Weekly Market Digest: Katie Emmerson’s Blood Orange Manhattan

At the Santa Monica Farmers Market, The Walker Inn’s Katie Emmerson teaches us how to make a mean Manhattan with blood oranges.

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The only thing sweeter than farmer Bob Polito is his fresh squeezed blood orange juice.

Love it or hate it, Valentine’s Day is Sunday. This year might we recommend a seasonal cocktail to sip with your valentine? Enter Katie Emmerson, bar manager at The Walker Inn in Koreatown. She makes a mean Manhattan with blood oranges from the Santa Monica Farmer’s Market.

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The moro blood orange has the most interesting flesh of any orange

Blood oranges flourish in Southern California’s temperate climate. The rinds are orange and often mottled with purple and red tones. The flesh gets its saturated ruby or amethyst hue from a naturally occurring flavonoid called anthocyanin that is found in raspberries, grapes, cherries and blueberries, among other fruits.

The moro and the tarocco are the most common blood oranges you’re likely to find. You can pick out the moro by the intense, deep purple innards. The tarocco has more muted red- and rose-colored flesh. The sweetness of the blood orange will vary depending on when the fruit was plucked from the tree since that’s when the ripening process halts. The moro I tasted from Bob Polito’s farm wasn’t as sweet or tangy as the tarocco. But there will be other opportunities to change this impression. Polito will be trucking blood oranges to the Santa Monica Farmers Market from his Valley Center farm through April.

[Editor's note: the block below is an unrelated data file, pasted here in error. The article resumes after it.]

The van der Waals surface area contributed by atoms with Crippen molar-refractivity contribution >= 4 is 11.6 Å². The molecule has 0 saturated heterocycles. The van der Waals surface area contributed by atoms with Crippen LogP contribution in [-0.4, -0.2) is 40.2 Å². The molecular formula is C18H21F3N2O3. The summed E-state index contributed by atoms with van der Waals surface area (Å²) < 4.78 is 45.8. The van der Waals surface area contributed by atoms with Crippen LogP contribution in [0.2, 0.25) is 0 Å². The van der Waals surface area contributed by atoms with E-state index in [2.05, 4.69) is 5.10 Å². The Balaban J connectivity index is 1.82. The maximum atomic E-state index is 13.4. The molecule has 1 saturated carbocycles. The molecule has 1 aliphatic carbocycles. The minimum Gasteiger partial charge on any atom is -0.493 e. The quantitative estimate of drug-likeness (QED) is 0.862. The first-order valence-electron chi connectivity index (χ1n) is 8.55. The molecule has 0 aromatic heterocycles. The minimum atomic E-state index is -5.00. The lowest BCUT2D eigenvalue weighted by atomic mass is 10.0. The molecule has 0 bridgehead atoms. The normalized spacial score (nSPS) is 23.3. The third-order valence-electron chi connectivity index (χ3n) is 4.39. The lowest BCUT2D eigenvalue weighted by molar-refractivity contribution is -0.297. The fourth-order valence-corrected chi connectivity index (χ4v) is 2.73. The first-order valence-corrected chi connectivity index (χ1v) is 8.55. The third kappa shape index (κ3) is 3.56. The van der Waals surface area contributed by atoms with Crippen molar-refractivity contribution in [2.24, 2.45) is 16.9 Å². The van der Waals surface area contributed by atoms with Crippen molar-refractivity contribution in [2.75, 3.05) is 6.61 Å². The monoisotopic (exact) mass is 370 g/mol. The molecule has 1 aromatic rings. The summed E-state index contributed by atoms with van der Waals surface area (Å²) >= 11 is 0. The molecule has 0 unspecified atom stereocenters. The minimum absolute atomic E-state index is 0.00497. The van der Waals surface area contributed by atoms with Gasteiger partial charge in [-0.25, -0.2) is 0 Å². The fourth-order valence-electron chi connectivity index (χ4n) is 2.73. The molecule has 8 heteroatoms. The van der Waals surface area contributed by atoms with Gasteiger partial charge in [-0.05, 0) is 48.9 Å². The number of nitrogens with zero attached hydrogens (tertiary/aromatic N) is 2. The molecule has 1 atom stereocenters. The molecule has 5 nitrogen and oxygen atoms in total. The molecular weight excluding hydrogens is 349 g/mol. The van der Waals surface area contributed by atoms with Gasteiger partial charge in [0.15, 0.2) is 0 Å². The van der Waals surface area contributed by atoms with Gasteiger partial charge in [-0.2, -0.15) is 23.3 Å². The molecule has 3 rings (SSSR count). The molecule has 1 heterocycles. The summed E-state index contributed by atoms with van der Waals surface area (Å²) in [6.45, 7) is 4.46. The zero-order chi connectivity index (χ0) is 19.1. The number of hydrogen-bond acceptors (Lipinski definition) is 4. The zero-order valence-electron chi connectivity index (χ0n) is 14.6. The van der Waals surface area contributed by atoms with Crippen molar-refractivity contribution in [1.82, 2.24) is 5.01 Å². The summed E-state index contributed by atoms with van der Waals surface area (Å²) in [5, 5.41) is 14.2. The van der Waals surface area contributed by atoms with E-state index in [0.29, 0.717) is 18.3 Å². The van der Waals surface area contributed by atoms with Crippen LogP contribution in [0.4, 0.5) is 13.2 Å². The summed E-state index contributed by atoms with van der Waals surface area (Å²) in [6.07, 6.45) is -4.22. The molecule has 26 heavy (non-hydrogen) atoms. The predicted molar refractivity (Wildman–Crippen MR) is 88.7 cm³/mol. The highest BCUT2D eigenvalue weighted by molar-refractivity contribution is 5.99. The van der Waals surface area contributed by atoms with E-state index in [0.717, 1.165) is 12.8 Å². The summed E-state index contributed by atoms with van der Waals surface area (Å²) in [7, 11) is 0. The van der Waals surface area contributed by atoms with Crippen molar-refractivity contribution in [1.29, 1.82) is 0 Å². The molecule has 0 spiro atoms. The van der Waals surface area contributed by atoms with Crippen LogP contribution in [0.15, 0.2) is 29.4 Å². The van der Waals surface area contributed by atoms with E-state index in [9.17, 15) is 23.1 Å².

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Katie Emmerson stops and smells the blood oranges

After selecting her fruit at the market, Emmerson peels the blood oranges, slices the flesh into wheels and dries the fruit with a dehydrator. She pinches the peels and steeps them overnight in rye whiskey, cognac and sweet vermouth so the alcohol becomes infused with the fruit oils. When ready to be consumed, Emmerson strains the peels from the alcohol, stirs it with ice, then serves the Manhattan in a chilled glass with a dried bit of the blood orange flesh for garnish. Voilà: a zero waste cocktail.

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The Walker Inn’s Blood Orange Manhattan. (Photo courtesy of The Walker Inn)